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By Jim McGill, Staff Writer
Posted Feb 19, 2017
If by BearInsider Staff or Contributor, this article is Copyright © 2017 BearInsider.com


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Today marks the 40th anniversary of the passing of one of the true all-time legends of Cal Athletics -former Golden Bear quarterback Joe Roth. In honor of Roth's passing, we're re-running a story and video that ran before the Joe Roth Memorial game in 2015 between Cal and USC, including interview footage with Roth's mother Lena before she passed away in recent years.

His story was one for the ages. A story that if life rewarded those who richly deserved it would've ended so much differently.

Joseph Lawrence Roth was born on May 29, 1955 in Mercy Hospital in San Diego to Lawrence and Lena Roth, who had moved to San Diego from Missouri in 1939 to work for a company that would later become aerospace and defense contractor General Dynamics.

Joe's older brothers John and Tom would come along a few years later, with Joe a late addition to the family, 14 and 11 years the junior of John and Tom.

Joe's older brothers and parents provided a nurturing environment for him and his mother Lena credited his siblings with helping shape the wonderful character that so many people would come to know and love in coming years.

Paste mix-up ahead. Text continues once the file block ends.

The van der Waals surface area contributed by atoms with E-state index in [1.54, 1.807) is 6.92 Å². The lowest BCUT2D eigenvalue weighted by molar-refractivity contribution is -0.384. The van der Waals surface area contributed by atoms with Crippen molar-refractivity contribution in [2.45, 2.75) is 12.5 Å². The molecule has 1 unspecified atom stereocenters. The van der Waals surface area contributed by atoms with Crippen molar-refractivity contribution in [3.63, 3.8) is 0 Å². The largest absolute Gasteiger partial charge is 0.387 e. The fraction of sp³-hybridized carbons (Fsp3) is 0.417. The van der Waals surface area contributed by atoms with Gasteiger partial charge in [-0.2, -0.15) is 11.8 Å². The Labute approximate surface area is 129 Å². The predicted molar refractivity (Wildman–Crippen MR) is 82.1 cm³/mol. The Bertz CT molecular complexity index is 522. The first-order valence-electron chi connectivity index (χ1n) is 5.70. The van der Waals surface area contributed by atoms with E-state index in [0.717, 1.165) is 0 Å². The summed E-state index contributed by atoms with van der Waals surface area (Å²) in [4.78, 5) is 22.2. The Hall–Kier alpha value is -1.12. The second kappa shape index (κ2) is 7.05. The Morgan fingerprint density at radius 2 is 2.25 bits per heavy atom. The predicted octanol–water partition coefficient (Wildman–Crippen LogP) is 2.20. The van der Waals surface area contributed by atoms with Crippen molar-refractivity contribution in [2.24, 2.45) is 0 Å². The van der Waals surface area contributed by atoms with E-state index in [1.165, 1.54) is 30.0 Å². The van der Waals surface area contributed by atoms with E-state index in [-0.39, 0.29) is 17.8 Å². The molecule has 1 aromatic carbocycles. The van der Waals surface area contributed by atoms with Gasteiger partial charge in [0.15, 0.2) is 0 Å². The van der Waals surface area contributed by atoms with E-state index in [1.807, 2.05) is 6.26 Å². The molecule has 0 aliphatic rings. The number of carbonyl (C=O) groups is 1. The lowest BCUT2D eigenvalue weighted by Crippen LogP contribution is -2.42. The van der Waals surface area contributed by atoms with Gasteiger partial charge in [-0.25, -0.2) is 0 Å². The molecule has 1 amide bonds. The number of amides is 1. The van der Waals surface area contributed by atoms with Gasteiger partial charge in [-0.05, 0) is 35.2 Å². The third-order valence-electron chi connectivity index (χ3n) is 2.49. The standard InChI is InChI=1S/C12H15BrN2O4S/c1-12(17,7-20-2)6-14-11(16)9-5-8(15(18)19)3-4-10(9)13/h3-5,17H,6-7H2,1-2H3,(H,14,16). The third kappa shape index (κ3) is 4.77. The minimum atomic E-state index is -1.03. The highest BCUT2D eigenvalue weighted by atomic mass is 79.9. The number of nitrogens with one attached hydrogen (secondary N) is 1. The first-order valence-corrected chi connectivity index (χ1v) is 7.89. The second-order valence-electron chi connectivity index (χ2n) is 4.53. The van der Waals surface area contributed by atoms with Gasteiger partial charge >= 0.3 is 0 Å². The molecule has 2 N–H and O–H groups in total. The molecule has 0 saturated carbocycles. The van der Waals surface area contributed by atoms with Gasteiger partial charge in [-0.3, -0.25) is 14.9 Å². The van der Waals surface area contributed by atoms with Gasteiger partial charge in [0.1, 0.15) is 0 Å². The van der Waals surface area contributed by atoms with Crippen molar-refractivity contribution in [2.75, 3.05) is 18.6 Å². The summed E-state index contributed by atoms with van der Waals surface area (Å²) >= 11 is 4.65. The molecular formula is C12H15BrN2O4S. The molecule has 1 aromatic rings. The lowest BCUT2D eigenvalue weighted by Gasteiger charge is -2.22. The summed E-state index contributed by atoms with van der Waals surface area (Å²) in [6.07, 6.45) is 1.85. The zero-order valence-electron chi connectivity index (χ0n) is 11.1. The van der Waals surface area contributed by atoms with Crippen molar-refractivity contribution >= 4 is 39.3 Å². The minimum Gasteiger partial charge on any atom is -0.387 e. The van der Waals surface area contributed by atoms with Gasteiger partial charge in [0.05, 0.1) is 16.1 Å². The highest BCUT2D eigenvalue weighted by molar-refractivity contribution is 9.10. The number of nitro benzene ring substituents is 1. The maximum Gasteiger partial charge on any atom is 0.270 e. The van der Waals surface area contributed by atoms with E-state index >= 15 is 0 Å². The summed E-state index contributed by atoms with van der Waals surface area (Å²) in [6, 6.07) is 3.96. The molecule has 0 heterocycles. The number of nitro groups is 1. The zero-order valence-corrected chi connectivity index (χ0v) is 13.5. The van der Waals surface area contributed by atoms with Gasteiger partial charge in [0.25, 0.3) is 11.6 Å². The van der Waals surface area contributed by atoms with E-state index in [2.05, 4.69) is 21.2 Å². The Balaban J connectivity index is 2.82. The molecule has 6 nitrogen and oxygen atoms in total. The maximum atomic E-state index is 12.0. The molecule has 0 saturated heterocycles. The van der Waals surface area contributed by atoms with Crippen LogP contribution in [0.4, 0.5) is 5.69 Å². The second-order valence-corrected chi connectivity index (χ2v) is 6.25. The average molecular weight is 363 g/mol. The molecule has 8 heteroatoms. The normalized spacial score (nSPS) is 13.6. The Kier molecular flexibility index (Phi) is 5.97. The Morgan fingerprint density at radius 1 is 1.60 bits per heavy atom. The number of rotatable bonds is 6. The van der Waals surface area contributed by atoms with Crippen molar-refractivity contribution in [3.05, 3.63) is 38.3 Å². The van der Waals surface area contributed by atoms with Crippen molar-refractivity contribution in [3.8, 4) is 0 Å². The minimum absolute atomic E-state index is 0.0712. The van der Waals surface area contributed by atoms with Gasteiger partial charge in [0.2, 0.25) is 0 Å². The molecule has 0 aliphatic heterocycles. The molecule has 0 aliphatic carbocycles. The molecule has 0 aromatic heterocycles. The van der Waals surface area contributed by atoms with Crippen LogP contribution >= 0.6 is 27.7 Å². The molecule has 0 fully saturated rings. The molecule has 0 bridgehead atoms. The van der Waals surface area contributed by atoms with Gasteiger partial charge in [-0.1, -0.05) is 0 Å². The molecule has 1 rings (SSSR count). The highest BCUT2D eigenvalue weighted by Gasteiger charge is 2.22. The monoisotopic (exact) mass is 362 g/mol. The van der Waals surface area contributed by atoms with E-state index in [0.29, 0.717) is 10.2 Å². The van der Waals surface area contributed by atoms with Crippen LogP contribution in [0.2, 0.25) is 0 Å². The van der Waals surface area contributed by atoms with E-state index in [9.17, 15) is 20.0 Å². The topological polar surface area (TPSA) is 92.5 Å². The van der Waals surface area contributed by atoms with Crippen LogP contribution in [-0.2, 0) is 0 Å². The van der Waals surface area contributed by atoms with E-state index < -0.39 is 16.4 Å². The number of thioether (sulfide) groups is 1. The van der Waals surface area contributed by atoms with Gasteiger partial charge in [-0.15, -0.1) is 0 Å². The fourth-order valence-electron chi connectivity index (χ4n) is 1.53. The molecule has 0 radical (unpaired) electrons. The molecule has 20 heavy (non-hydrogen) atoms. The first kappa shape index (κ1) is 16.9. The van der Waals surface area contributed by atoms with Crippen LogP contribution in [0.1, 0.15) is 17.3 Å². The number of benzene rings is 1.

"I left in 1963 to go to school," said Roth's brother, Tom. "Joe was around 7-8 then so I mainly spent time with him in the summer after that.

 

"Playing quarterback at Washington State, I think he looked up to that, to be able to play at that level of competition. I think that motivated him."

 

Roth grew up playing sports year-round, with baseball and basketball joining football on his list of favorite activities. He participated in the national Punt, Pass and Kick competition and started at quarterback for Granite Hills High School as a senior in 1973. No scholarship offers came for Roth so he decided to play for local Grossmont College in El Cajon.

 

"Joe was kind of a late-bloomer in sports and he was a little bit too skinny to be recruited out of high school,said Roth's brother, Tom. "But when he was at Grossmont, he grew and had success there."

 

"The first bout with melanoma showed up at that point.

 

"That's a serious diagnosis. When he was diagnosed, they didn't start patients with chemotherapy. They had surgery and they just tried to remove all that they saw. And they monitored after with chest x-rays. Then if it came back, they kind of chased it with chemo."